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Family members question state's Sexual Predator Treatment Program
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By Dave Ranney
KHI News Service

TOPEKA — Britta Lucas’ fiancé, Steven Piersee, has been enrolled in the state’s Sexual Predator Treatment Program for almost four years.
The Lawrence woman said the program wasn’t helping him.
“They’re treated as though they are cattle,” Lucas said, referring to the program’s 220 residents in Kansas. “There is no treatment program.”
Lucas was among those who testified Monday before a state task force charged with coming up with a plan for reforming the program.
The program is housed on the campus of Larned State Hospital with smaller satellite facilities at the state hospitals in Osawatomie and Parsons.
Other residents’ family members offered similar assessments:
 • “It’s a concentration camp,” said Dorthea Sipe of Topeka, whose husband has been in the program six years. “The program isn’t designed to let people out. It’s a circle, it just keep going around-and-around.”
 • “It’s a total sham,” said Overland Park’s Robert Forman, whose grandson has been in the program for seven years.
 • “I’m supposed to be part of my son’s treatment team, but nobody’s called me since February,” said Connie Tschantz of Burlington. “The system is completely bogged down. There’s no way to get out of there.”
In the past 18 years, almost 250 men have entered the program as the result of a judge’s order after being convicted for sex crimes and completing their prison sentences.
But only four have been released and at least 17 have died while being held in the program.
The program’s residents are civilly committed using a legal process similar to the one used to send people to one of the state’s mental hospitals after being declared a danger to themselves or others.
“This is not a program that inspires hope,” said Rick Cagan, executive director with National Alliance on Mental Illness-Kansas and a member of the task force.
The family members asked the task force to consider:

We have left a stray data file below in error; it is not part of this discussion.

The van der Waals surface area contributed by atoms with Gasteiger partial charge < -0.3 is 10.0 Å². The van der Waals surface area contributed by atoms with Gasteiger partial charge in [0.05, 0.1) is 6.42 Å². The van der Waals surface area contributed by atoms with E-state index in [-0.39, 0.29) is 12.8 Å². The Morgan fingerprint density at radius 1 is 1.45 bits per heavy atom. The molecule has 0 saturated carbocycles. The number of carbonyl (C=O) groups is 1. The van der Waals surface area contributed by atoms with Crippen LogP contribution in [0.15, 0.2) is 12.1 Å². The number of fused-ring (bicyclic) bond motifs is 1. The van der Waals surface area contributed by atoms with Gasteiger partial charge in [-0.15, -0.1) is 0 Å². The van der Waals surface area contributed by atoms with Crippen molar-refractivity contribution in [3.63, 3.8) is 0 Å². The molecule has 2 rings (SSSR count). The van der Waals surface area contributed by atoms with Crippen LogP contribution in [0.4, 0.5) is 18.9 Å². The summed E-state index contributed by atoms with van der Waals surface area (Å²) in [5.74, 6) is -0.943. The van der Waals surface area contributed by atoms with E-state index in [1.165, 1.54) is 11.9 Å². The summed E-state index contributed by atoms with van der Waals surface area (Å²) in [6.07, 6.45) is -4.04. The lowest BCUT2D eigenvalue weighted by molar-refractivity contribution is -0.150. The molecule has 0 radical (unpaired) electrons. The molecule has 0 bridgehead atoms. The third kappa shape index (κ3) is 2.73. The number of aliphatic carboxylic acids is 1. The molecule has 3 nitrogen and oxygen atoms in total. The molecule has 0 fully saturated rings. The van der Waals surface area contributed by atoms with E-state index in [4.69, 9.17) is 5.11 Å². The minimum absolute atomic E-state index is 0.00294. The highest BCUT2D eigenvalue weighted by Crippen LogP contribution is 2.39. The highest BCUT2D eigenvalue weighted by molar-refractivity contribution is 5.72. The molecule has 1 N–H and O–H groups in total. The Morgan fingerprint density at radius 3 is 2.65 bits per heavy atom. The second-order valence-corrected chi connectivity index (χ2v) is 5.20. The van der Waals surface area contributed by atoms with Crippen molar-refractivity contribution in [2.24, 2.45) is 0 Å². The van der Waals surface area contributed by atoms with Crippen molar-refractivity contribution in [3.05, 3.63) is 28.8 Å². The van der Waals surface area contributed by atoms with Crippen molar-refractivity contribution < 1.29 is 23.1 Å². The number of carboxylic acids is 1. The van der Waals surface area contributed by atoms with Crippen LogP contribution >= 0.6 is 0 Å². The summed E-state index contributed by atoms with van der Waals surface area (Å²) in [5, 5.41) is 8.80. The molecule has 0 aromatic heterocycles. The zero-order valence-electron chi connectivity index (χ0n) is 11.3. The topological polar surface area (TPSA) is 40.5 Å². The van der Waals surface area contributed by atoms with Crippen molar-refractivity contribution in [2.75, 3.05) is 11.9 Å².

• Moving one of the Larned hospital units to a larger city — Wichita, Topeka, or Kansas City — which could allow access to a larger pool of employees;
• Running the program more like a hospital, less like a prison;
 • Creating an advisory committee to allow family members to express their concerns;
 • Studying other, more successful sex offender programs;
 • Putting independent psychologists — rather than those employed by the state — in charge of the residents’ annual evaluations.
Residents’ annual evaluations are used to determine whether they’re allowed to advance to less-restrictive surroundings.
“Everyone there who was evaluated by Dr. Rex Rosenberg ought to be re-evaluated,” said Connie Mason, whose brother has been in the program 11 years.
Rosenberg, now retired, was the program’s chief evaluator in the mid-2000s. Mason said Rosenberg at the time made it clear to residents and their family members that he thought sex offenders were possessed by demons. Rosenberg did not attend the meeting.
“He used to tell us he could tell by looking in (residents’) eyes,” Mason said.
Kathy Van Dam, who has a friend in the program, said she was aware of an aide who is expected to work 12 hours a day, six days a week, because the hospital is often overcrowded and understaffed.
“A lot of people out there took early retirement,” she said. “And they haven’t been able to replace them.”
The task force also heard from Kimberly Lynch, the attorney at the Kansas Department for Aging and Disability Services who is in charge of litigating lawsuits filed by the program’s residents.
Lynch said she and program officials have begun implementing grievance procedures that she hoped would address many of the concerns raised by program residents and their families.
“We are attempting to make improvements,” she said.
Lynch said she and two other agency attorneys were in various stages of responding to 40 lawsuits in district court; another 46 cases are before the Kansas Court of Appeals.
Most of the lawsuits, she said, involved disputes over lost or damaged property, unpopular policies, or a new law that requires residents to exhaust the program’s grievance procedures before filing a lawsuit.
Lynch told the group that despite complaints about the program’s policies, neither the Kansas Court of Appeals nor the Kansas Supreme Court has ever found them to be unconstitutional.
Robert Barnett, a Lawrence psychologist who often testifies as an expert witness in sex-crime cases, said he believed as many as 50 of the Larned program’s 220 residents should be released because they now are able to control their behaviors. He participated by speaker phone.
The program, he said, focuses too much on residents’ past behaviors and not enough on their current behaviors.
Jerry Rea, superintendent at Parsons State Hospital, disagreed, arguing that just because a resident could control his behavior doesn’t mean that he would. And the hospital, he said, should not be put in a position of releasing residents who remain a danger to society.
Barnett said Rea’s view was “extremely cynical” and had contributed to “shutting the (program’s) back door.”
Wes Cole, chair of the task force, said the group would forward a list of recommendations to KDADS by June 1.
“We’re here to listen,” he said. “We’ll make recommendations, but that’s all we can do.”
Rea and other program officials are expected to present their reform recommendations when the task force meets May 6.